Tuesday, March 23, 2021

Another Film Treasure: Ilford Pan-F Plus

This short review is for a film that is still in production (yes, I do sometimes use modern film):  Ilford Pan F Plus. According to the manufacturer:

ILFORD PAN F PLUS is a slow speed, high contrast, black & white film offering exceptionally fine grain, sharpness and detail.

Suitable for bright conditions from sunny days to controlled studio lighting. It suits subjects ranging from architecture and still-life to portraiture and fashion.

PAN F PLUS is perfect for enlargements as negatives show an outstanding range of tone, high-edge contrast and extreme sharpness. It is therefore also suitable for a range of specialist or scientific applications such as photomicrography or the production of black and white slides.

This is a traditional cubic grain film, like the Kodak Panatomic-X that I normally use when I want a fine-grain traditional film. Pan-F has been in production for decades, but for some reason, I never tried it. My friend in Indiana, Jim Grey generously sent me a roll of Verichrome Pan film, but he also included a roll of Pan-F in 120 size and said Go At It. Most reviewers write that it is contrasty, so I loaded it in my Hasselblad and set out for Port Gibson on the last day of 2020, a gloomy day with drizzle (my favorite light). Because of the low light, these are all tripod-mounted exposures. I exposed it at EI (exposure index) of 32.

I sent the film to Northeast Photographic in Bath, Maine, to develop, and scanned the negatives with my Minolta medium format film scanner. To the eye, the negatives looked too contrasty. But the Silverfast Ai scanning software has a profile for Pan-F, and the resulting files looked just about right, with little need to manually adjust the contrast. Here are some examples, all full-frame. Click any frame to expand it. Please tell me what you think via the comments.

US 61

Unusual shed at 3316 US 61S, Vicksburg, Mississippi (80mm Planar lens)
Unknown shop or warehouse at Cedars Road, Vicksburg
Former Sonny's BBQ and gasoline, Yokena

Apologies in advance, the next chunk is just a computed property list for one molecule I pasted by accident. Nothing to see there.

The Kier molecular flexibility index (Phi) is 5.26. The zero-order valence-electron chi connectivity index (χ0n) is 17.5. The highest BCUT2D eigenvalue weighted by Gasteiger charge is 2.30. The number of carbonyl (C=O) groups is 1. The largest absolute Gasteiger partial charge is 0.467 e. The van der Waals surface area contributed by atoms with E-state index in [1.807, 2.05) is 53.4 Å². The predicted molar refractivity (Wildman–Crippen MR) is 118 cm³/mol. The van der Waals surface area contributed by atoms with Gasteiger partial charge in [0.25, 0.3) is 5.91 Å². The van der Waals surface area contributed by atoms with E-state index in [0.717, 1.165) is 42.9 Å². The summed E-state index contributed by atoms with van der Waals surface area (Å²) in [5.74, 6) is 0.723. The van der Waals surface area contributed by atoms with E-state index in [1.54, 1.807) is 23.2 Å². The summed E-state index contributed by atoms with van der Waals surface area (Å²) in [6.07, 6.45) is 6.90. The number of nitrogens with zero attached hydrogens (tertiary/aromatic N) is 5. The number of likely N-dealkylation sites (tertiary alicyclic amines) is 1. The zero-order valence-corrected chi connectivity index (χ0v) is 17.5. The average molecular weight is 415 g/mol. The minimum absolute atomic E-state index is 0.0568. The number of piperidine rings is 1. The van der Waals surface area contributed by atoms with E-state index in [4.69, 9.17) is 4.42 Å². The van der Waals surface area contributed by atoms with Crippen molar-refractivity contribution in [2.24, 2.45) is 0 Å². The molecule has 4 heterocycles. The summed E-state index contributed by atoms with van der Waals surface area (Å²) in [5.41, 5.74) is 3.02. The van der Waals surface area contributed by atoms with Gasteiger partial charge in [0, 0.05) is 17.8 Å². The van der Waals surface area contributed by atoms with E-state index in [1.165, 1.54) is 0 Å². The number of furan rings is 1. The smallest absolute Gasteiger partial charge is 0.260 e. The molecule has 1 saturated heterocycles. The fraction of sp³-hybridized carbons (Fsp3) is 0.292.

I remember driving by this shop/gas station many times and thinking I should take some photographs. But I never did and now it is closed. Bogus.

Port Gibson

Fixer-upper truck, 1097 Shiloh Road, Port Gibson (50mm ƒ/4 Distagon lens, ⅛ ƒ/11)
Fixer-upper cottage, Back Grand Gulf Road (50mm Distagon, ⅛ ƒ/8, minor fill flash)

North of Port Gibson, some shaded narrow roads wind through the woods. One of these leads past the popular Warner Tully YMCA summer camp, known by generations of summer campers. I want to go back and explore some more. You see many of trailers with beat-up cars and trucks abandoned on the lots.

Abandoned cottage, Vandeventer Street, Port Gibson (80mm Planar-CB, ⅛ ƒ/11)
Abandoned house, Vandeventer Street (80mm Planar-CB, ⅛ ƒ/11
Store/commercial building, Carrol Street

Port Gibson is pretty rough. Despite its fine architectural heritage, much of the town looks beat-up and dirty. The downtown has hollowed-out, like so many small towns in the US heartland.

House belonging to an artist, Farmer Street (80mm Planar-CB, ⅛ ƒ/11, minor fill flash)

I chatted with the gent who lives here. He graciously let me take a picture of his house. He had interesting items on the porch and in the yard.

Old Hwy 61 bridge over Little Bayou Pierre

This is the old Highway 61 bridge. Looking west, you see it from the current 61 bridge. I tried to find a viewpoint. Some gents at a car shop/garage graciously escorted me through the shop to the muddy banks of the Little Bayou Pierre. I slipped - mud everywhere. They said when the river overtops its banks, they get nasty water in their garage (and snakes). Note the water level stains on the concrete pier.

This is the end of my short experiment with Ilford Pan-F. This is nice film! It is very fine grain, similar to the Kodak Panatomic-X that I like. On this overcast, drizzly day, I did not have any issues with contrast and cannot comment on its performance on a sunny day. Of course, you can modify development to make a black and white film more or less contrasty. I am not sure when I will use it again because I still have 10 or 12 rolls of Panatomic-X in the freezer as well as some Fuji Acros 100 film. For hand-held use, Tri-X is more convenient. Regardless, thanks, Jim Grey, for sending me a roll of this Pan-F!

This is no. 07 of my irregular series on different films, but this product is still in production, unlike the other emulsions in the series.


Jim Grey said...

You're getting better results from Pan F than I ever do!

Mike said...

Looks good. I'm encouraged to try the rolls I have now. I have mostly shot faster films in medium format in the past, but that very fine grain looks promising.

Ed said...

You picked a great day for Pan F. As slow as it is, it's best in softer light. Try shooting it at ISO 25, it cuts backs the contrast a bit and to my eye at least works better (at 25) on sunny days.

Kodachromeguy said...

Oops, I forgot to write in the article that I exposed the Pan-F at EI=32. I'll add that to the text. Your hint of 25 is a good one, Ed. usually use an incident light meter, and that often gives a bit more exposure than reflected, so in effect, I probably was around 25.

Rick said...

It's been awhile since I shot any PanF+. I've seen others have great results with it, but they seem to elude me for some reason. I do like the tones you got here. Nice work.